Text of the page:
Easy Peasy Star Bicuits
Yields 20
Simple, low sugar star biscuits that you can add spices to and make your own.
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67 calories
8 g
1 g
3 g
1 g
1 g
19 g
4 g
0 g
0 g
2 g
Nutrition Facts
Serving Size
19g
Yields
20
Amount Per Serving
Calories 67
Calories from Fat 30
% Daily Value *
Total Fat 3g
5%
Saturated Fat 1g
3%
Trans Fat 0g
Polyunsaturated Fat 1g
Monounsaturated Fat 1g
Cholesterol 1mg
0%
Sodium 4mg
0%
Total Carbohydrates 8g
3%
Dietary Fiber 1g
3%
Sugars 0g
Protein 1g
Vitamin A
3%
Vitamin C
0%
Calcium
1%
Iron
1%
* Percent Daily Values are based on a 2,000 calorie diet. Your Daily Values may be higher or lower depending on your calorie needs.
Ingredients
  1. 100g wholemeal or rye flour
  2. 100g plain white flour
  3. 1/2 tsp baking powder
  4. 75g margarine
  5. 75ml apple juice
Topping
  1. 1 tbsp Greek yoghurt and 1 tbsp cream cheese mixed with a dask of milk
  2. sunflower seeds
  3. chopped dried fruit
Instructions
  1. Weigh out the flour and baking powder.
  2. Rub the butter into the flour and baking powder mix.
  3. Add the apple juice and mix to a dough.
  4. Roll out on a floured surface.
  5. Cut and put onto a greased and lined baking tray.
  6. Bake at Gas Mark 4 for 15 minutes.
  7. Eat as they are or top with the Greek yoghurt mix.
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calories
67
fat
3g
protein
1g
carbs
8g
more
Dietitian UK https://www.dietitianuk.co.uk/

Healthy Oaty Cookies

My kids love to get involved in the cooking. Usually they see my cooking, draw up a stool and join in. Yesterday we had a rare afternoon at home. The summer has been full on outdoor fun, so being torrential rain the kids came up with a plan “Mummy lets make biscuits”. Normally I would be pretty up for this plan, but yesterday, unusually,  I was feeling the lure of the sofa… However, I am a huge believer in getting children cooking young and as they had intiated it this time, I really couldn’t refuse. A quick flick through some reciipes for inspiration and we decided on adapting a River Cottage recipe.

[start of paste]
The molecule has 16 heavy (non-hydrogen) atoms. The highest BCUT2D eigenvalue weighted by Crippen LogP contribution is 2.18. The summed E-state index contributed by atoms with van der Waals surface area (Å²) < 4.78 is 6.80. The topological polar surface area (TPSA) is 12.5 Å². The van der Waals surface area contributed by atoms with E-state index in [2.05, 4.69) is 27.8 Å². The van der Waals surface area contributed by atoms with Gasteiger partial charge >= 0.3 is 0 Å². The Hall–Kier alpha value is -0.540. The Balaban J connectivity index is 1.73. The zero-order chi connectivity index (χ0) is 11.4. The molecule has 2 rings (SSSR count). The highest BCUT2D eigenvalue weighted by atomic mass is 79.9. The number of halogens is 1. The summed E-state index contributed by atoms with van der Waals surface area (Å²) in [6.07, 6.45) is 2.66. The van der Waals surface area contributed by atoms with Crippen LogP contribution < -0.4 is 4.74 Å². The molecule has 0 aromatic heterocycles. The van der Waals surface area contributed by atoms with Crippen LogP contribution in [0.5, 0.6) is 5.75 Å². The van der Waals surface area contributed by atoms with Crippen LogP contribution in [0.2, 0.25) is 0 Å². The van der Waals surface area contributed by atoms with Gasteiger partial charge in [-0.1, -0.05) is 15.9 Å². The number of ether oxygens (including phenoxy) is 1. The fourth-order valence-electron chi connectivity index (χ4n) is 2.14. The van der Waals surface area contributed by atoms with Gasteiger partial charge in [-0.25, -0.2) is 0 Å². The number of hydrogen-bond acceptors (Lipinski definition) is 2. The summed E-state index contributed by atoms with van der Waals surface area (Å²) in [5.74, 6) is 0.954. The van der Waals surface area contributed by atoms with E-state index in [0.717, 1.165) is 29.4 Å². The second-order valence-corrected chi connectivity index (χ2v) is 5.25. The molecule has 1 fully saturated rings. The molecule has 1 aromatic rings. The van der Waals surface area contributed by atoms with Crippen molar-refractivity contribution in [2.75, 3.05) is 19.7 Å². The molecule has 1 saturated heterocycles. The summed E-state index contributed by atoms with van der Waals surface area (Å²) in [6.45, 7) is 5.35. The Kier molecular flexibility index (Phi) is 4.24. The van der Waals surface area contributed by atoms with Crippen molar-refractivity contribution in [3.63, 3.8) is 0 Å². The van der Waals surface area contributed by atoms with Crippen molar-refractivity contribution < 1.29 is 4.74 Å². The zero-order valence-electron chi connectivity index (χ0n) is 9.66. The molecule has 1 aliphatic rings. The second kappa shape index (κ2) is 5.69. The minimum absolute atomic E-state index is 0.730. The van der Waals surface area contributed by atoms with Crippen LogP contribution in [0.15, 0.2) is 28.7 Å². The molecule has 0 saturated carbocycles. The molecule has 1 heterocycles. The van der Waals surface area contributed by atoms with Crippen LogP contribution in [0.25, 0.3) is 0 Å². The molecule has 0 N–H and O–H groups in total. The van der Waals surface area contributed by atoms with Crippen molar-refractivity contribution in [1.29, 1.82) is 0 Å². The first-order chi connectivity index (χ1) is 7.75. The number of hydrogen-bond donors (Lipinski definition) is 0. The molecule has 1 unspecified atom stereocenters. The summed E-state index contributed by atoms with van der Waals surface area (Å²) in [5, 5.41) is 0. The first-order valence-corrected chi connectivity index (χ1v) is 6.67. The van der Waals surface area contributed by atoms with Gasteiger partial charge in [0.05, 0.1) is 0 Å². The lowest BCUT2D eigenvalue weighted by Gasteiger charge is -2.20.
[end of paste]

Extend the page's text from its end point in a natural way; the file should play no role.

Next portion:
This was a total cop-out on my behalf as it was so quick to make so I still got some sofa time, curled up with a freshly baked cookie and a cuppa. Extra bonus is our snack tin is topped up for at least a day (these dollops of goodness are going fast).

I adapted the recipe using prunes to sweeten, a banana to replace some peanut butter and omitting the raisins on request. It ended up being a great way to use up the claggy bit of peanut butter at the end of the pot. 

Happy kids, freshly healthy cookies, a huge train track and mummy got 15 minutes of peace, which is what weekends are all about. 

 

Healthy cookies1

 

Healthy Oaty Cookies
Yields 12
Super fast, healthy, squidgy cookie recipe.
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Prep Time
10 min
Cook Time
10 min
Prep Time
10 min
Cook Time
10 min
132 calories
15 g
14 g
7 g
5 g
1 g
39 g
93 g
2 g
0 g
5 g
Nutrition Facts
Serving Size
39g
Yields
12
Amount Per Serving
Calories 132
Calories from Fat 59
% Daily Value *
Total Fat 7g
11%
Saturated Fat 1g
6%
Trans Fat 0g
Polyunsaturated Fat 2g
Monounsaturated Fat 3g
Cholesterol 14mg
5%
Sodium 93mg
4%
Total Carbohydrates 15g
5%
Dietary Fiber 2g
7%
Sugars 2g
Protein 5g
Vitamin A
3%
Vitamin C
1%
Calcium
2%
Iron
5%
* Percent Daily Values are based on a 2,000 calorie diet. Your Daily Values may be higher or lower depending on your calorie needs.
Ingredients
  1. 150g peanut butter
  2. 100g prunes, finely chopped
  3. 1 medium ripe/over-ripe banana
  4. 1 medium egg
  5. 50g oats
  6. 1/4 tsp bicarbonate of soda
Instructions
  1. Preheat the oven to Gas Mark 3.
  2. Measure out the peanut butter.
  3. Chop the prunes finely and break the banana into chunks.
  4. Mix together, then add the egg and mix.
  5. Now add the oats and bicarb and mix.
  6. The mixture will be very sticky, place spoonfuls onto a greased baking tray.
  7. Flatten slightly with the top of a spoon.
  8. Bake for 10-12 minutes.
beta
calories
132
fat
7g
protein
5g
carbs
15g
more